She was wrong, however, when she said, in ch1 v21 ‘the Lord has brought me back empty’ – she wasn’t empty at all, she had come back with a pearl of infinite price – the good news stored in the heart of this young Moabite convert.
Naomi and her family may have strayed from God but God had not left them. If we are faithless God doesn’t leave us. God says, “For my thoughts are not your thoughts, neither are your ways my ways.”
God is working through the loyalty and faith of this impressive young woman. Her character clearly impresses Boaz. Although she is a Moabite, who under God’s law, the Israelites were supposed to have no contact (Deut. 23:4-5), Boaz shows kindness to her. And she, aware of her own vulnerability replies, “Why have I found such favor in your eyes that you notice me—a foreigner?”
To which Boaz replies, “I’ve been told all about what you have done for your mother-in-law since the death of your husband—how you left your father and mother and your homeland and came to live with a people you did not know before. 12 May the Lord repay you for what you have done. May you be richly rewarded by the Lord, the God of Israel, under whose wings you have come to take refuge.”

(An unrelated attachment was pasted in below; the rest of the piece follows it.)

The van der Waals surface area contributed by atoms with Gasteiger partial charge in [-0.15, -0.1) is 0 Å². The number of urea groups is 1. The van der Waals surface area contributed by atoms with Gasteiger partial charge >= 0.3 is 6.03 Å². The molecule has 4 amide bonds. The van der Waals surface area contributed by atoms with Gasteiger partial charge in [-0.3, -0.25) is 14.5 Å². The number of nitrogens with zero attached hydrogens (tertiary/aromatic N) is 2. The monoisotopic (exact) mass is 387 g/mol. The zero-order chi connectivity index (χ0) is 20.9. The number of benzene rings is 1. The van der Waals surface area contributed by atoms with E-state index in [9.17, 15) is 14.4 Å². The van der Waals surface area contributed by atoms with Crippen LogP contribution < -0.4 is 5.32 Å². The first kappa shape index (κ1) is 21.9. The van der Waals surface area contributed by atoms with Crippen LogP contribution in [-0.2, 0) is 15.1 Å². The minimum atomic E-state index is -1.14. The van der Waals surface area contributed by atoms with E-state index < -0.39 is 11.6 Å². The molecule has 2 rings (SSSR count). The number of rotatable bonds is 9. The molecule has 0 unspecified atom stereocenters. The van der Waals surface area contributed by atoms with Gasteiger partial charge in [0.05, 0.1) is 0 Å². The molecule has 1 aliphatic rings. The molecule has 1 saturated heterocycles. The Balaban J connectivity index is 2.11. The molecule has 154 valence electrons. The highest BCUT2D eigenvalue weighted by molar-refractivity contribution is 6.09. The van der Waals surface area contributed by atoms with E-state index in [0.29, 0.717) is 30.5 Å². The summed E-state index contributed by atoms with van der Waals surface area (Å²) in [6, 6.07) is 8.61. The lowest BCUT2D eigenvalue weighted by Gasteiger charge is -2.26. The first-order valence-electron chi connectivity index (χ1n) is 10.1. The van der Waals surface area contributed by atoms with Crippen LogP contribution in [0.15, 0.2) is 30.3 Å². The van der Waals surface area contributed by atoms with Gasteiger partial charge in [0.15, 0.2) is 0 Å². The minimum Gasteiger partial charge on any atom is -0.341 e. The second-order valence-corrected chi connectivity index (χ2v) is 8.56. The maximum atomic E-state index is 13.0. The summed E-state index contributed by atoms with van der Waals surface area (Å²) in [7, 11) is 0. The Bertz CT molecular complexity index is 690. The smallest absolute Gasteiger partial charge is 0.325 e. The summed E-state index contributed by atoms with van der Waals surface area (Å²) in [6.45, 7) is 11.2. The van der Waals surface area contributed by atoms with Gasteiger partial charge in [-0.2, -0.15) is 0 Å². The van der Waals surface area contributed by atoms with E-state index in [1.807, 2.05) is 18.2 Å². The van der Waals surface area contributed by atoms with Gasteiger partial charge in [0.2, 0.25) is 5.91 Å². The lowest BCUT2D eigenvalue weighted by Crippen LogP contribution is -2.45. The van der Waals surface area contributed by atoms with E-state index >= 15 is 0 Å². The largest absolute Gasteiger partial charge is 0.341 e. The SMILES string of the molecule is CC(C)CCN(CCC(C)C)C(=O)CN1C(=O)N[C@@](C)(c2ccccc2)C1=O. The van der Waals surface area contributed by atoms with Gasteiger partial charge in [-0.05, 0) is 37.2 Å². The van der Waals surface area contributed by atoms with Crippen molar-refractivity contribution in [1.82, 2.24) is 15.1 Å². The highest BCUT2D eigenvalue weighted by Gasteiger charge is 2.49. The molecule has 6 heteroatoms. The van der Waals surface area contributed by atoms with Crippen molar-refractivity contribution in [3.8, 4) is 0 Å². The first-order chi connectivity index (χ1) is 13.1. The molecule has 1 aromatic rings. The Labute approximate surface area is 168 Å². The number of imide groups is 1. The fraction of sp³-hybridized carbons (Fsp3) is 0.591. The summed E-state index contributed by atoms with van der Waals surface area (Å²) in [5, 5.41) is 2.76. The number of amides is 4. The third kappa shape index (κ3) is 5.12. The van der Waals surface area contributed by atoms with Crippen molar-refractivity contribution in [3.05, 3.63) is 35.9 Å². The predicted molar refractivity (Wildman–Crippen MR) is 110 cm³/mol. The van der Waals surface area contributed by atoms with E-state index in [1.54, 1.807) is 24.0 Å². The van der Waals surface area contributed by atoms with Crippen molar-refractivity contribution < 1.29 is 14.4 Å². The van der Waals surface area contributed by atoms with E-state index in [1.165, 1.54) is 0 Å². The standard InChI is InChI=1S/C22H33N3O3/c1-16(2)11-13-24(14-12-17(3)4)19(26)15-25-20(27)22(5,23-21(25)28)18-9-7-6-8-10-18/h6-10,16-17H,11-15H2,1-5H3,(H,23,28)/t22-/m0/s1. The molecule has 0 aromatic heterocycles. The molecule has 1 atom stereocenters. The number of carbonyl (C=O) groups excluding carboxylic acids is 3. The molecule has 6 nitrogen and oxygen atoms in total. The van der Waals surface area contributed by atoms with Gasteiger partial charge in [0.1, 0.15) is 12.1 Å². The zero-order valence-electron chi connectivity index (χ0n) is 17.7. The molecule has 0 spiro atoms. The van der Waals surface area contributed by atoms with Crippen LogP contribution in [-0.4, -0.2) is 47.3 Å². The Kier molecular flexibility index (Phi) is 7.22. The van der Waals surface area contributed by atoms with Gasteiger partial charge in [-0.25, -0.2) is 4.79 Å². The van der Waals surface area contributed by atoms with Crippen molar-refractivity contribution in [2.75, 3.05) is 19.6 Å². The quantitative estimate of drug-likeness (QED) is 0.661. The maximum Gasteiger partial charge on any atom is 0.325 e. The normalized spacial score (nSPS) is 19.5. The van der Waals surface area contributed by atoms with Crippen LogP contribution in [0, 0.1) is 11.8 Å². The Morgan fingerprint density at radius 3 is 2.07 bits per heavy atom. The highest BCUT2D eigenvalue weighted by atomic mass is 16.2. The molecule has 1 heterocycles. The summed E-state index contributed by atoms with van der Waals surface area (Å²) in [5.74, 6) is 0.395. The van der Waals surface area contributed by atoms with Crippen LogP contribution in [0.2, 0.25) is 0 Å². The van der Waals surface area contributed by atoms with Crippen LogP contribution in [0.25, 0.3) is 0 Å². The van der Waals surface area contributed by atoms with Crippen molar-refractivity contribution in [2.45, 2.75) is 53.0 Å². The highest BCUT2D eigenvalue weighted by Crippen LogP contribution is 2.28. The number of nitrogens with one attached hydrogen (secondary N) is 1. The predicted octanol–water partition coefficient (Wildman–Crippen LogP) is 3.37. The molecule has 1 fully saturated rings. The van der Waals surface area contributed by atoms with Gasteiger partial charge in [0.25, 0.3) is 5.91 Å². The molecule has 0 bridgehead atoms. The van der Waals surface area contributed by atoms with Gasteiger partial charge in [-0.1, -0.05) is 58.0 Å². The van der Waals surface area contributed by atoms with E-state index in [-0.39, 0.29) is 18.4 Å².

Hold on to that thought about the wings – it comes up again later.
So let’s talk about Boaz – One of the other striking things is, that here is a man whose faith is also a whole soul-mind-body committment to God. In a time when most people were doing their own thing apart form God, Boaz is an embodyment of Faith in action.
Did you notice in verse 4 how he communicates with his workers. The LORD bless you. He then follows God’s law in treatment of the widow, the poor and the foreigner. (Deut 29:19) He provided food drink and protection, not just for this day but long term. The barley harvest was just beginning but he tells her to stay with his workers right through to the wheat harvest – a period of at least 7 weeks.